There’s a good post over at MetaFilter asking about using GPS on bikes. The original poster was interested in a GPS solution to fight theft (LoJack on two wheels), which is still pretty impractical.
But the post does mention some interesting applications and products. There’s the Garmin Edge 305, a GPS with cycle computer and heart rate monitor in a unit small enough to strap to your stem (or its little brother, the no-heart rate Edge 205).
Addressing the original question, I found this article at Popular Science about using mologogo and a prepaid cell phone. I’m just not sure how you could effectively hide the cell so it doesn’t invite the theft the original poster was trying to prevent.
The New York Times looks at the high-end bike market, especially in Manhattan.
The article focuses on boutique custom-bike shops, one (Signature Cycles) whose fitting studio is open by appointment only.
The current top end of the top end, according to the times, is about $23,000 for a carbon time-trial bike sold at Signature Cycles that comes with handmade German wheels at $5,500 a set. Judging from the Signature site, above, I’m guessing that’s a Seven Diamas, but who is making $5,500 wheelsets? Even the pro-level Corimas, Zipps, and Rolfs seem to run circa $900/wheel or less.
The lead is a woman who bought a $9,000 bike as she neared 39 so she could learn to ride. First question: Who doesn’t learn to ride a bike as a kid? Second question: Isn’t that a beautiful leap of faith?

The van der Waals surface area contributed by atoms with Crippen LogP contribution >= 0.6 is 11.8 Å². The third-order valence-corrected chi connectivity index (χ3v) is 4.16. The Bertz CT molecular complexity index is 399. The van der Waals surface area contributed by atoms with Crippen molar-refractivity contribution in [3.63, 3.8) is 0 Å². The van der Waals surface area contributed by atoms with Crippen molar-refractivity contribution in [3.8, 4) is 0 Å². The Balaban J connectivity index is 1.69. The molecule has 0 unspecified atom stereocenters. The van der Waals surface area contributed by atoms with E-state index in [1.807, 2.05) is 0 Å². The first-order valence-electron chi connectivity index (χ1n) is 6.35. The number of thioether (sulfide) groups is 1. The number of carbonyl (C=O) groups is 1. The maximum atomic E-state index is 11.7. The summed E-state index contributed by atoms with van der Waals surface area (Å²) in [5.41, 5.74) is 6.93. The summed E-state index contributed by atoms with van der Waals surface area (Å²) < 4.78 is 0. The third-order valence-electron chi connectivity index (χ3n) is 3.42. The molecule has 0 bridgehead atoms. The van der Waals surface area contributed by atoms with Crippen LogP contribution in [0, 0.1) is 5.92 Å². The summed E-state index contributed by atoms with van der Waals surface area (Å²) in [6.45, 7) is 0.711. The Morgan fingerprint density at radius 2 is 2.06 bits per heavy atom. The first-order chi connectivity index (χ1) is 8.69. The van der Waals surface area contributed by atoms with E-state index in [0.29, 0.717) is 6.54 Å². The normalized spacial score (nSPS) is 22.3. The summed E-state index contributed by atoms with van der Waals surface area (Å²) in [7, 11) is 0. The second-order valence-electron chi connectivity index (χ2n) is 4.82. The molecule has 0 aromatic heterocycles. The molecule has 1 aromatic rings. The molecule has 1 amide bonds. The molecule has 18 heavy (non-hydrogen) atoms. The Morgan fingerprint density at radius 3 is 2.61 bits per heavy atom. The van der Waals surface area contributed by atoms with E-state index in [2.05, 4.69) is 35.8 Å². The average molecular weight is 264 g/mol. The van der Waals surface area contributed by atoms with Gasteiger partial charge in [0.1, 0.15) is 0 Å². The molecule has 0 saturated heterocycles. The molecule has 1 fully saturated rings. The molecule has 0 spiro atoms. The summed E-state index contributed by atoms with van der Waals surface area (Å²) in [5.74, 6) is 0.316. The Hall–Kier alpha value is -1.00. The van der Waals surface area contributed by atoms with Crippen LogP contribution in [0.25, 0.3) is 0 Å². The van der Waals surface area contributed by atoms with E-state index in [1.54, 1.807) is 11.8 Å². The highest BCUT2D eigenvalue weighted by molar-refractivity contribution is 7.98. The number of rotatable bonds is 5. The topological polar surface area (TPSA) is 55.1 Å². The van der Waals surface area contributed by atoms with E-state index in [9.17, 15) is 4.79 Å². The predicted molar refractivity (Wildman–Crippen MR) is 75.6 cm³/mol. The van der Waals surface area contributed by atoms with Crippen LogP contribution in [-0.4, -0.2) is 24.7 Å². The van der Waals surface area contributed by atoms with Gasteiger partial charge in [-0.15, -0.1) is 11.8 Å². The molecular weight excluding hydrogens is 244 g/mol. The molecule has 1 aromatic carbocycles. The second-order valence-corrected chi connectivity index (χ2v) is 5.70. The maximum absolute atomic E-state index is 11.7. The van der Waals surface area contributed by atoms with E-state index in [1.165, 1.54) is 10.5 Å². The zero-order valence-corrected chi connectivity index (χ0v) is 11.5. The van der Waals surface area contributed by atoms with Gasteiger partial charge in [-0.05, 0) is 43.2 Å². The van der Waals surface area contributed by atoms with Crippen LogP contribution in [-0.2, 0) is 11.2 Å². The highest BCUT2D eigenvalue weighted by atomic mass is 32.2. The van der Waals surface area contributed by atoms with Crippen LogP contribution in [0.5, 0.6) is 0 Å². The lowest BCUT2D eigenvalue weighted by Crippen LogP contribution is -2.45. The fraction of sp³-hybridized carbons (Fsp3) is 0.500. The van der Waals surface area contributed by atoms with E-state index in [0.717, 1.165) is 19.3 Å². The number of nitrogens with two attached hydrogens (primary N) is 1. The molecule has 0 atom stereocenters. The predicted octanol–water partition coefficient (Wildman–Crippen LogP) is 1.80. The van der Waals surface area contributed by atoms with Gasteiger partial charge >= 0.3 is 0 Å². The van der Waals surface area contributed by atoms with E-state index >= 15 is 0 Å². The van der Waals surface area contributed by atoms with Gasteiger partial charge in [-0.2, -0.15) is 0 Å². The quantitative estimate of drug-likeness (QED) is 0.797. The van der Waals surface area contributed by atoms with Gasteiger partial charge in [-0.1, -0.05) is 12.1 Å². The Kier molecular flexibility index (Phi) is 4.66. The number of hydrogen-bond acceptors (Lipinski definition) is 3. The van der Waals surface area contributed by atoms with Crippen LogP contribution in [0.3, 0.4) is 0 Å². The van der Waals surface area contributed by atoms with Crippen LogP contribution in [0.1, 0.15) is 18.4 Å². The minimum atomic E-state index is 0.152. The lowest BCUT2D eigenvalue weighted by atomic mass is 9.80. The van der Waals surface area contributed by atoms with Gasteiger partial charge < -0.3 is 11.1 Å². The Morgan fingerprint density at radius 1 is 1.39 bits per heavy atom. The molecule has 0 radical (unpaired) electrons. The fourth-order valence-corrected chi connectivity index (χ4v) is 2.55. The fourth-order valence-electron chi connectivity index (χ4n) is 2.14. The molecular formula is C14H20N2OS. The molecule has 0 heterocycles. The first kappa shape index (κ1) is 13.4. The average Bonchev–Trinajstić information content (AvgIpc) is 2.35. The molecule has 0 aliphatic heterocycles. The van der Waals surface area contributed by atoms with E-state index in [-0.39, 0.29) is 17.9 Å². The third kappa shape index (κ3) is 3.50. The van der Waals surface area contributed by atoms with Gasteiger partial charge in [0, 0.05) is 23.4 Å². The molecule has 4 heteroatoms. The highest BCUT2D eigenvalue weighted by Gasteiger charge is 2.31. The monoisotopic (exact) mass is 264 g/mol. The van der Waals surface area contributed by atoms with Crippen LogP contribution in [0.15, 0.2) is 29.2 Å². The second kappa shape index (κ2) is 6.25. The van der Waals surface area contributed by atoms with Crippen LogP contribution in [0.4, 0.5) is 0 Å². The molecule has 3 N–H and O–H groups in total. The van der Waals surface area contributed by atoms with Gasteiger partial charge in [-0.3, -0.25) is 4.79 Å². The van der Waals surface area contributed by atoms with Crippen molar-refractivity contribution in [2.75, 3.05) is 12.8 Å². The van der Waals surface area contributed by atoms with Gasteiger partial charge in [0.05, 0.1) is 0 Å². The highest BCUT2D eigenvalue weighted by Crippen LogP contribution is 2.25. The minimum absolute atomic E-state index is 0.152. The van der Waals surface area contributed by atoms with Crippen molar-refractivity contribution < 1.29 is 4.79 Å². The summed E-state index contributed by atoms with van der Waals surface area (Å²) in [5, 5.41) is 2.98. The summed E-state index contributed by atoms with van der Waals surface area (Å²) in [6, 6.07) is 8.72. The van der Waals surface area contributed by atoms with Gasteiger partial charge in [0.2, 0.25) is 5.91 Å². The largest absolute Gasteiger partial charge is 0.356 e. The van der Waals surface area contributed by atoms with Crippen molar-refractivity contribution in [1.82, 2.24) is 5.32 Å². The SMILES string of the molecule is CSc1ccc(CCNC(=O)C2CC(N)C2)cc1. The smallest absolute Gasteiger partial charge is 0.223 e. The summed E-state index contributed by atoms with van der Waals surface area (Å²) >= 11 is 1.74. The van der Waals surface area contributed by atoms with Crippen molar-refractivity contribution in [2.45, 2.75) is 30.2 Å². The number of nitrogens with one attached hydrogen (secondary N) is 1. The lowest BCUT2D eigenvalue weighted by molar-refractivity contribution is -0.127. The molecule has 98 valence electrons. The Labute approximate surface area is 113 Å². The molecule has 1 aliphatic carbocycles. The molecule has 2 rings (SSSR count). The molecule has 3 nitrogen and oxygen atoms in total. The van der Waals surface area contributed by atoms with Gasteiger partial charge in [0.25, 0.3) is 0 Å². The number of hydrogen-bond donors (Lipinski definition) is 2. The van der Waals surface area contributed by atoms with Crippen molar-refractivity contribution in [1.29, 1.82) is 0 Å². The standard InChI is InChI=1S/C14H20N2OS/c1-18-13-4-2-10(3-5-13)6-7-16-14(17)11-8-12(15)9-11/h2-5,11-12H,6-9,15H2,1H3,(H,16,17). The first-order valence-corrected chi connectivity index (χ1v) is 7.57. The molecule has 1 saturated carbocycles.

The Hugger ethic even makes an appearance:
Dr. Levine bristled slightly when it was suggested that people like him may be a little, um, obsessed with what is, after all, just a bicycle. You do feel a connection with it, he said. But I don’t think anyone in our group takes it to a psychotic, unreasonable extent. He paused. But my wife might disagree with that.
Bicycle catalog specialist Performance Bicycle of Chapel Hill is making an effort to use renewable power at all its locations. They’ve partnered with Renewable Choice to purchase clean fuel credits equivalent to more than 5,000,000 kilowatt-hours of electricity, which reportedly equates to more than 7,000,000 pounds of carbon dioxide emission reduction.
James at Bicycle Design points out that Sheldon Brown, one of the most helpful and knowledgeable bike experts on the internet, is suffering from neurological problems that have pushed him from two wheels to three.
Brown is keeping a health journal on his condition, and the current diagnosis is maybe Multiple Sclerosis. If you’ve considered riding or sponsoring a rider in an MS 150 ride this year, maybe this will provide a little extra motivation.